It was in St. Petersburg during the memorable winter when the political exile, V. J. Kelsief, having returned secretly to Moscow, Arthur Benny was charged of having sheltered and concealed him from the police.
Benny and I worked at that time on the journal "The Northern Bee," (Sevrnaya Ptcheyla). We were both young and great friends, visiting each other every day, and trying to be always together. Once, as I had to change my lodgings, to get nearer to our office, I found very easily rooms to suit me. As to Benny he had the greatest difficulty of securing a place suitable to his taste and habits. He had a mania for the largest rooms he could find, and such lodgings are very seldom procurable for bachelors. Having passed several days in vain search, one evening, just as I was at my dinner, he rushed into my rooms with a cry of triumph, explaining that he had found an elegant suit of three rooms, had secured them, and already dispatched his servant with his household goods and library. He wanted me to follow him immediately on the premises and help him to unpack his books, adding that our friend, D. V. Averkief, was there already. The latter inducement made me follow him as soon as my dinner was over. It must have been, therefore, about six p. m.
* * * *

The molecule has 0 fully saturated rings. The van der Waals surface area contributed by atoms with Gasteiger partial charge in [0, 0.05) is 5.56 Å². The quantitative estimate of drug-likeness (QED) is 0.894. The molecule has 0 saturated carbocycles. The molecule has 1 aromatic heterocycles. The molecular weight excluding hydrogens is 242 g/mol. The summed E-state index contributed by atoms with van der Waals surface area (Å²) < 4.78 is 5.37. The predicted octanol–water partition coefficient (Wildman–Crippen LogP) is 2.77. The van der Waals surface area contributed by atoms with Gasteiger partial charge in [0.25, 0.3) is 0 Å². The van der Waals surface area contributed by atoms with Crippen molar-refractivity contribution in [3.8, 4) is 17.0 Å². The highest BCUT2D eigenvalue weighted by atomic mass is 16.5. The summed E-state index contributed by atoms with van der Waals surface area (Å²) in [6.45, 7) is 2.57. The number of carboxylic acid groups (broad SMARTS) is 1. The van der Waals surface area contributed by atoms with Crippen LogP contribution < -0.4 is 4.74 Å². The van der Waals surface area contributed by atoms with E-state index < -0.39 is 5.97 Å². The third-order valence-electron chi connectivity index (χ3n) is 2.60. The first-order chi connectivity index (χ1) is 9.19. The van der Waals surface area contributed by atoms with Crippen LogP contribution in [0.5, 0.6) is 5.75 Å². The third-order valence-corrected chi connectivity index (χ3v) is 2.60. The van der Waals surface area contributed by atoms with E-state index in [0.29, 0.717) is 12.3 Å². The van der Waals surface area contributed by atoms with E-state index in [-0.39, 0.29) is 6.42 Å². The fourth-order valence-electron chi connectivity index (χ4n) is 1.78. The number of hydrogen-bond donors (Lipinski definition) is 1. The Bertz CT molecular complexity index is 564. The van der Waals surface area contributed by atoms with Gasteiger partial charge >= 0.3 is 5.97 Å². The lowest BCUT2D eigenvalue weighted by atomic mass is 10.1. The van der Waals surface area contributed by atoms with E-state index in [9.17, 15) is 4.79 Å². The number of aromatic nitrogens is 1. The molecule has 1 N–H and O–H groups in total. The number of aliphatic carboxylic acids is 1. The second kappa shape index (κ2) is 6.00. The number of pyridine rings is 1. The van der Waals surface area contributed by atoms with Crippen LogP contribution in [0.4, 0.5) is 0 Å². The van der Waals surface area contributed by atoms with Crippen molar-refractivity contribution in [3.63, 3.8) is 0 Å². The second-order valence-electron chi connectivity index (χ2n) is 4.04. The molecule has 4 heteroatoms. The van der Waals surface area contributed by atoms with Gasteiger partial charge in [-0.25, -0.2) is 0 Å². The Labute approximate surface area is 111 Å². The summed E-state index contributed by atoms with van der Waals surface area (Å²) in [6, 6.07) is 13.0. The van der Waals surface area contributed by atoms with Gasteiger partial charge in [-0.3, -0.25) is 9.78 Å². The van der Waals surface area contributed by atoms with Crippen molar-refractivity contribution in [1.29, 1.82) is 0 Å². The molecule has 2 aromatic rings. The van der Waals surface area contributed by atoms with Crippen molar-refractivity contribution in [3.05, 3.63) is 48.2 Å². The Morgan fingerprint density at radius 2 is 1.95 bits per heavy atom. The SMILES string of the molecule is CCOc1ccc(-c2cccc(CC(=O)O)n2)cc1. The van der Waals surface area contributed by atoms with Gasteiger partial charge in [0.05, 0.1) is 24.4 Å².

The elegant suit of rooms were near the Stone Bridge. When we entered it, Averkief was already there, waiting for Benny. The apartment consisted, as he had told me, of three very large rooms, nearly all dark at that time, the hall alone, where too the servant was busy unpacking, being lighted, as well as the farthest room, in which, stretched upon a sofa, Averkief was reading at the light of one candle. Disorder was reigning everywhere as is usual in such cases, especially in the middle room in which heaped in confusion stood portable shelves, book-cases and library ladders, and books and manuscripts were scattered everywhere. As soon as we had arrived, Benny gave orders for tea, and himself began busying himself with the arrangement of his books, while Averkief, after exchanging a few words, returned once more to his reading. At first, I tried to help Benny in arranging his library, but got very soon tired, and threw myself into a large arm-chair. The servant after bringing the tea, retired into the hall, from whence we heard issuing in a few moments a tremendous snoring which nobody thought of interrupting. M. Averkief kept on reading while I sat silently musing. Benny alone, was diligently sorting his volumes. As collectors of books will often do, before placing a work upon the shelf, he would sometimes open and peruse it unconsciously to himself, read loudly a passage or two, think over it, and then read again, without caring whether any one listened to him or not. Such was his constant habit. Thus after a verse or two from the Bible in English, he would pick up a volume of Goete or Heine, and read from them in German, jumping from it to the poet he most favoured, Longfellow. Having discussed the merits and demerits of the Patriarch Jacob; meditated upon the inconceivable hallucination of Joshua, the son of Nun, in relation to the sun, and dusted Goete and Heine, Benny finally gave himself up entirely to the recitation of the favorite poem of his favorite Longfellow — the poet who handles with such delicacy and at the same time firmness of touch all the unsolved problems of life. . . . .